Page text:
The First Family’s Fallow Gardens

While Michelle Obama tends an organic plot at the White House, her husband loves up industrial agriculture


| September-October 2010


This article is part of a series of articles on food and the American diet. For more, read Food Fight , In Praise of Fast Food , Waste Not, Want Not , and The Rich Get Richer, the Poor Go Hungry . For more writing on food from the alternative press, visit utne.com/FoodFight .

Morse Pitts has been cultivating the same land in New York’s Hudson Valley for 30 years. His operation, Windfall Farms, is the very picture of sustainable agriculture. From early spring to late fall, the farm’s 15 acres are luxuriant with snap peas, squash, mint, kale, and Swiss chard. Its greenhouses burst with sun gold tomatoes and baby greens. Pitts, who is in his 50s, doesn’t use chemical fertilizers or pesticides or any genetically modified seeds. He cultivates biodiversity, not just vegetables.

Twice a week, he hauls his produce 65 miles south to Manhattan in a biodiesel school bus to sell at the lucrative Union Square farmers market. Pitts does a brisk trade; demand for his produce is high. Since the mid-1990s the number of farmers markets has shot up 300 percent, and the organic sector has seen annual double-digit expansion.

But despite having no mortgage debt (he inherited the place), a ready market, and loyal customers, Pitts wants to leave his farm. His town recently rezoned, and the area is now industrial; if he wants to cultivate soil that isn’t surrounded by industry and its attendant potential for pollution, he has to move. The problem is, he can’t afford to.

In addition to the standard instability—bad weather, pests, disease, and the vagaries of the market—that all farmers endure, holistic and organic growers face great but often overlooked economic hardship. They must shoulder far higher production costs than their conventional counterparts when it comes to everything from laborers to land. In the meantime, the U.S. Department of Agriculture (USDA) showers billions on industrial agriculture. Growers who go the chemical, mechanized route have ready access to reasonable loans, direct subsidy payments to get through tough years, and crop insurance, plus robust research, marketing, and distribution resources.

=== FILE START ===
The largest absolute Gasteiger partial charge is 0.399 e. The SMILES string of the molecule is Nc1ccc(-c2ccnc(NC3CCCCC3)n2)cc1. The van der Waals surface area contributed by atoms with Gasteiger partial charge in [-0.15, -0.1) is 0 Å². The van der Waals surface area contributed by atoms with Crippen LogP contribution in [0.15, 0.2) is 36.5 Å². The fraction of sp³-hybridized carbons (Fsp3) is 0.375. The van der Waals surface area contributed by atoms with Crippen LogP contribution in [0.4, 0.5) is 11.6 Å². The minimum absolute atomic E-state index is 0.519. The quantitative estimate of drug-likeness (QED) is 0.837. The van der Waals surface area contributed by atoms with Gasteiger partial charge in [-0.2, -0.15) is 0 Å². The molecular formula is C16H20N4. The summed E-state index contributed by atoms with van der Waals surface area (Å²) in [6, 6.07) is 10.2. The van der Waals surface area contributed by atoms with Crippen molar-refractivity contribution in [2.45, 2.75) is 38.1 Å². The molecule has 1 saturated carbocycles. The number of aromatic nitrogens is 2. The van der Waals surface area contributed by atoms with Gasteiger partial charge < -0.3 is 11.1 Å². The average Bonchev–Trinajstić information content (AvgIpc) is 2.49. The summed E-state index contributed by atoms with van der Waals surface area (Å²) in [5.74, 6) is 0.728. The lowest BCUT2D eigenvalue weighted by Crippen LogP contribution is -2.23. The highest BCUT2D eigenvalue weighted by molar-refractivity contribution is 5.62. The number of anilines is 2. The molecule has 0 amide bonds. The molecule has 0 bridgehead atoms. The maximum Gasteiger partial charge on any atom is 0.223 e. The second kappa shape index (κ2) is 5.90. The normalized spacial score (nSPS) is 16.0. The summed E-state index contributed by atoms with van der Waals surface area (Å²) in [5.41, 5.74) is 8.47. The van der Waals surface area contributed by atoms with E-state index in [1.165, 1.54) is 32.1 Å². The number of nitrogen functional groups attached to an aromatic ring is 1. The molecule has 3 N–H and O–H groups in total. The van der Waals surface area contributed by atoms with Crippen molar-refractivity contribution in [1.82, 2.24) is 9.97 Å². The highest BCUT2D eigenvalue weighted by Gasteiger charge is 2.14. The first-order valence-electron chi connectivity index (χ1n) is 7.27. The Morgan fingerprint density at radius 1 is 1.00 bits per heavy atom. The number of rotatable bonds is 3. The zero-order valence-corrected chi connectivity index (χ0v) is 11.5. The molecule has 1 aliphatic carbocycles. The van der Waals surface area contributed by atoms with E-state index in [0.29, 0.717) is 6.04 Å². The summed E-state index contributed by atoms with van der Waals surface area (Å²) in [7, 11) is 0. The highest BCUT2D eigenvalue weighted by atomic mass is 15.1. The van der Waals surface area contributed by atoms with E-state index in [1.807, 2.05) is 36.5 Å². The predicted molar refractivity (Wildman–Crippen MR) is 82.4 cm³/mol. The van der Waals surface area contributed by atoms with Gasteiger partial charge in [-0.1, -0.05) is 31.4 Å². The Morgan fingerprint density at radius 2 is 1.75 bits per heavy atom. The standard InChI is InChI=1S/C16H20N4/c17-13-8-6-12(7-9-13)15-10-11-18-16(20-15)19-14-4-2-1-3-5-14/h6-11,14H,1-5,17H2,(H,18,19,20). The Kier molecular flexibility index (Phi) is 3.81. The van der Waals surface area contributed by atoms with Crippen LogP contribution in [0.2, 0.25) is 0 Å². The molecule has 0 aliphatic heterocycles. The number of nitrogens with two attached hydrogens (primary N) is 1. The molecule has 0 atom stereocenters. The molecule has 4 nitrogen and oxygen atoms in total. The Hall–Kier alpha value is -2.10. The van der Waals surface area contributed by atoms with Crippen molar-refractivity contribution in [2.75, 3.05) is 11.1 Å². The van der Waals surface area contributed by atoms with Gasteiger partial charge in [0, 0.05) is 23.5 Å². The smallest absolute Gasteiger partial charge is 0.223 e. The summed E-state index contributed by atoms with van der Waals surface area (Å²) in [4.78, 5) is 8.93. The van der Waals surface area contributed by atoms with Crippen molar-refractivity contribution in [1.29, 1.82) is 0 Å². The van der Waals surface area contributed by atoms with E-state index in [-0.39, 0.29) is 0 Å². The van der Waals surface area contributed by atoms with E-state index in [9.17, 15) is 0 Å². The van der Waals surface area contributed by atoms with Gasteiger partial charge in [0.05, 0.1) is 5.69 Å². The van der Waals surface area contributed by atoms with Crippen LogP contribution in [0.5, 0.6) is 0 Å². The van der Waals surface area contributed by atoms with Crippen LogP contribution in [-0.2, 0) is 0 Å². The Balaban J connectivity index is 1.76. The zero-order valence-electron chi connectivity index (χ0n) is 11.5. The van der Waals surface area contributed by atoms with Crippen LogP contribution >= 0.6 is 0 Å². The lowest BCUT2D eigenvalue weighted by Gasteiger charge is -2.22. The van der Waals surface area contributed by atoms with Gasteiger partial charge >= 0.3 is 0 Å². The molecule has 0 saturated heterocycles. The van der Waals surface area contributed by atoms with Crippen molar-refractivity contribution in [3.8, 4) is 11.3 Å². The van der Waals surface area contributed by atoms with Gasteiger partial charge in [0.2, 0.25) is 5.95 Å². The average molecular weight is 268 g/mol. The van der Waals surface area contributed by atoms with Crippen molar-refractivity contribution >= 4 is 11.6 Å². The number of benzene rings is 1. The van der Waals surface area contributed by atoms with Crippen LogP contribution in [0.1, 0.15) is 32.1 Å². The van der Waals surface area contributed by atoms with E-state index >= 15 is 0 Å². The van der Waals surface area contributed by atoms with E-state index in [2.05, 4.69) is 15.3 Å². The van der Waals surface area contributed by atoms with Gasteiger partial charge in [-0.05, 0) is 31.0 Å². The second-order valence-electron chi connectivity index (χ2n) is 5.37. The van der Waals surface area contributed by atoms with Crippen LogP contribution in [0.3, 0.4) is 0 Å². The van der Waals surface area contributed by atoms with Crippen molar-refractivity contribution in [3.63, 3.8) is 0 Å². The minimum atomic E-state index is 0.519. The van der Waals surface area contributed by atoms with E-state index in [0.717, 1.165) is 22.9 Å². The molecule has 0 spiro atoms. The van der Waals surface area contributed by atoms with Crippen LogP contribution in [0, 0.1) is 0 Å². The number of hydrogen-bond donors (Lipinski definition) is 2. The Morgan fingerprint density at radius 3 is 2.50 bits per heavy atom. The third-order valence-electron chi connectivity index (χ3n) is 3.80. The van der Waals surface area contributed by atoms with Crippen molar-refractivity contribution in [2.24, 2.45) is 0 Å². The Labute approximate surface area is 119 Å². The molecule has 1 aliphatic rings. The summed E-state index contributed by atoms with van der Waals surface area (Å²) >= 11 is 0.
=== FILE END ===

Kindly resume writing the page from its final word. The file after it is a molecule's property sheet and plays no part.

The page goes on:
What makes Pitts’ situation untenable is that he earns just seven dollars an hour. If Pitts could boost his pay, he’d be in a more stable position, but he can’t. And he’s not alone. Small farms rely on off-farm sources of income for up to 95 percent of what they bring in. Medium-sized operations rely on off-farm resources for almost 50 percent of their income. This means that most local unconventional and organic growers don’t even come close to earning a living from being farmers.

rriverstone_3
10/21/2010 1:53:50 PM

I resist a term in your article, "unconventional farming," to describe organic and sustainable agriculture techniques. These are traditional skills, dating back to the first humans who invented agriculture. The UNCONVENTIONAL "farming" includes factory farms, GMOs, toxic chemicals and medicines, feed lots, sick animals, dangerous crops and exploited peoples we see in agribusiness. They are the freaks, not the CONVENTIONAL farmers who are being pushed out.


rriverstone_3
10/21/2010 1:53:45 PM

I resist a term in your article, "unconventional farming," to describe organic and sustainable agriculture techniques. These are traditional skills, dating back to the first humans who invented agriculture. The UNCONVENTIONAL "farming" includes factory farms, GMOs, toxic chemicals and medicines, feed lots, sick animals, dangerous crops and exploited peoples we see in agribusiness. They are the freaks, not the CONVENTIONAL farmers who are being pushed out.